Little Chef, Big Chef and the importance of being honest

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 Heston Breakfast
Catching up on the highly entertaining Big Chef takes on Little Chef at the weekend got me thinking about the nature of client/consultancy relationships.

Looking in on the riveting clash of cultures between über-chef Heston Blumenthal and the grease-hole that is Little Chef, it was impossible not to be struck by the gulf between their respective expectations. 

Little Chef’s hugely unappealing boss – Mr. Ian Pegler – showed himself to be not only monumentally misguided but unforgivably out-of-touch with his punters.  Enlisting Blumenthal (originator of such dishes as snail porridge) and his fabled ‘blue sky thinking’ was clearly one hell of an ego trip. 

The overwhelming majority of people who park their bums on Little Chef’s peeling chairs want Heinz baked beans with their Olympic English grease-fest.  So it’s hard not to snigger at Pegler’s achingly pretentious requests for ‘complex, layering of flavours’ in dishes that will be served up using not a single piece of recognisable kitchen equipment, by individuals who have no culinary training – and all for under a tenner.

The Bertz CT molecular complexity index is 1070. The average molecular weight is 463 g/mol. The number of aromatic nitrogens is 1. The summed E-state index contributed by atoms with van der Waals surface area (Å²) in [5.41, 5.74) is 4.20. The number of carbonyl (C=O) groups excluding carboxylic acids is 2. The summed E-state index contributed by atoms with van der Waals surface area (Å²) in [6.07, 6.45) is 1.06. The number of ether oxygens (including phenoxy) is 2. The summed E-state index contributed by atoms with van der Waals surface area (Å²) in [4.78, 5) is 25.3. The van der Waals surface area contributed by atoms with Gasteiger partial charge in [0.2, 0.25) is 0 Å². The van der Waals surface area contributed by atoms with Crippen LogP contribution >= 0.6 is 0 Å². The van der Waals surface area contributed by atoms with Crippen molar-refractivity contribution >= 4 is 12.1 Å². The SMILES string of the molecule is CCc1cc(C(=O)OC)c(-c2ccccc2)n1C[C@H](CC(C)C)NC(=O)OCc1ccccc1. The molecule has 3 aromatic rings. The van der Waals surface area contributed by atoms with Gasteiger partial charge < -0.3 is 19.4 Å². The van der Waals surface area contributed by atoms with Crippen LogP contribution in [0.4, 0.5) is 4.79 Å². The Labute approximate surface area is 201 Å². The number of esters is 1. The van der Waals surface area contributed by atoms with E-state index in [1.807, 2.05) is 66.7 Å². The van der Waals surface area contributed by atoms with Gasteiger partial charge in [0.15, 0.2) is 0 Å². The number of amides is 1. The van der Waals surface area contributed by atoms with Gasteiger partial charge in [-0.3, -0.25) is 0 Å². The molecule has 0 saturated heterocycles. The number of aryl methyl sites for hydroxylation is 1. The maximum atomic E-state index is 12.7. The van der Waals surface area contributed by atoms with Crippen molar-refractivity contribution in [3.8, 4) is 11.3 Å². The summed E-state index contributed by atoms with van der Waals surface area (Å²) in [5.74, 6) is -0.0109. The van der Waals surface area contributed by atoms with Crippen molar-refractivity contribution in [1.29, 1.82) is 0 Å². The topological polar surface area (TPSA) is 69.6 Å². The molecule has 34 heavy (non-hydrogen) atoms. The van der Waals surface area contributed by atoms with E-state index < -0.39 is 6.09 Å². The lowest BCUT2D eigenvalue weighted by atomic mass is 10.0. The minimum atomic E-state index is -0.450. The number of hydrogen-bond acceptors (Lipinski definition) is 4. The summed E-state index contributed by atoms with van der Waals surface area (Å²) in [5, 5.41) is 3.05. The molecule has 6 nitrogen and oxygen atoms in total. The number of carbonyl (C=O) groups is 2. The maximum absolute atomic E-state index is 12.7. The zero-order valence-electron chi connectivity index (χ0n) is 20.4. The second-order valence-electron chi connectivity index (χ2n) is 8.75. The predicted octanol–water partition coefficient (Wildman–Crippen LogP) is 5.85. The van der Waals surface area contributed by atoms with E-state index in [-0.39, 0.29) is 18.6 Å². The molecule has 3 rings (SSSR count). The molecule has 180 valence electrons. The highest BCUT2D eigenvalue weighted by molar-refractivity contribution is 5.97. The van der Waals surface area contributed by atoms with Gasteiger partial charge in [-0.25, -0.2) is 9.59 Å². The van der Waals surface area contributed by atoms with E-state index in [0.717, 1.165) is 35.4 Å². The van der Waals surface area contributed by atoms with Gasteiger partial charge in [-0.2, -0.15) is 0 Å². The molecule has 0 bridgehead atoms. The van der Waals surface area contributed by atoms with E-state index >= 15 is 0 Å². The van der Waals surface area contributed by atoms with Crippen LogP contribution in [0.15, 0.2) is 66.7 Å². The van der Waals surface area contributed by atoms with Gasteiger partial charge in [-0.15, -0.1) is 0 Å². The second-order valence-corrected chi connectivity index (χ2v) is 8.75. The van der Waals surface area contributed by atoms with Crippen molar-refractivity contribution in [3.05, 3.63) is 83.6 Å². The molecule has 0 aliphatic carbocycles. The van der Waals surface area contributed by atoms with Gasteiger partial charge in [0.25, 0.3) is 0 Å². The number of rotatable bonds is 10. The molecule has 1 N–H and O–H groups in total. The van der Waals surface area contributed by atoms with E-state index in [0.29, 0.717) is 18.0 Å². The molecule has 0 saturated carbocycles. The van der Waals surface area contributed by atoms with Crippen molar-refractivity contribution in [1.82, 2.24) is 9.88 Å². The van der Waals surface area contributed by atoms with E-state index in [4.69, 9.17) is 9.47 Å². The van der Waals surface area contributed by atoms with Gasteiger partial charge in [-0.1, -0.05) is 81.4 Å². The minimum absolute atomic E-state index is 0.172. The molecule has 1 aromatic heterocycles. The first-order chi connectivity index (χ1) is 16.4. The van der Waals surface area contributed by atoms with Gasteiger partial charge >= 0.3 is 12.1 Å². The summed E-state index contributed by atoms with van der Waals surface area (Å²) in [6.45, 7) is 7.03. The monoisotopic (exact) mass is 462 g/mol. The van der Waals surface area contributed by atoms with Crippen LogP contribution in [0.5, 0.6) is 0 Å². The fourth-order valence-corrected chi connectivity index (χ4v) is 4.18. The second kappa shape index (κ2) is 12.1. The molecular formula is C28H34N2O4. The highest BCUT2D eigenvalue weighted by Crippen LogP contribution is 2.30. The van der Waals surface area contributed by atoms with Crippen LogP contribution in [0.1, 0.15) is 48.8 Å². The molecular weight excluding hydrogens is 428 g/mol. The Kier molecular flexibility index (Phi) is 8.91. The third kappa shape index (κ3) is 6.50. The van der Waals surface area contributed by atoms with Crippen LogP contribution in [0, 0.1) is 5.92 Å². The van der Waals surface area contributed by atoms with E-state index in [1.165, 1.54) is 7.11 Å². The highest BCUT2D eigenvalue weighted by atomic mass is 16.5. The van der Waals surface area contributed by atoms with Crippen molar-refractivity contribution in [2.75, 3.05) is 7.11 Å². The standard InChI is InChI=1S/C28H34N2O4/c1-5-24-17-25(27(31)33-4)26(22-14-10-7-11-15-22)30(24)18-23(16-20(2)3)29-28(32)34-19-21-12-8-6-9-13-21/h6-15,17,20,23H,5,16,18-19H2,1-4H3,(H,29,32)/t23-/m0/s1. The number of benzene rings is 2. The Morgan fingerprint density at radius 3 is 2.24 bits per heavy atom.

A little nib in PR Week recently on Little Chef seeking a new PR agency caught my eye but failed to whet my appetite.  I get the distinct impression that this is one MD who’s not always happy to listen to sense.

There’s an undisputed place for blue sky thinking in all marketing communications.  But not to the exclusion of sound advice.  A fruitful consultancy/client relationship can only be built on mutual respect and a shared vision.  Delusional expectations are no starting point for a partnership.  I firmly believe it’s our place, as intelligent, clear-thinking advisers, to be pragmatic and realistic from the outset, and to politely jettison any project which is ultimately contrary to the client’s interests. 

So, to the successful agency pitching to Little Chef…I wish you the best of British luck!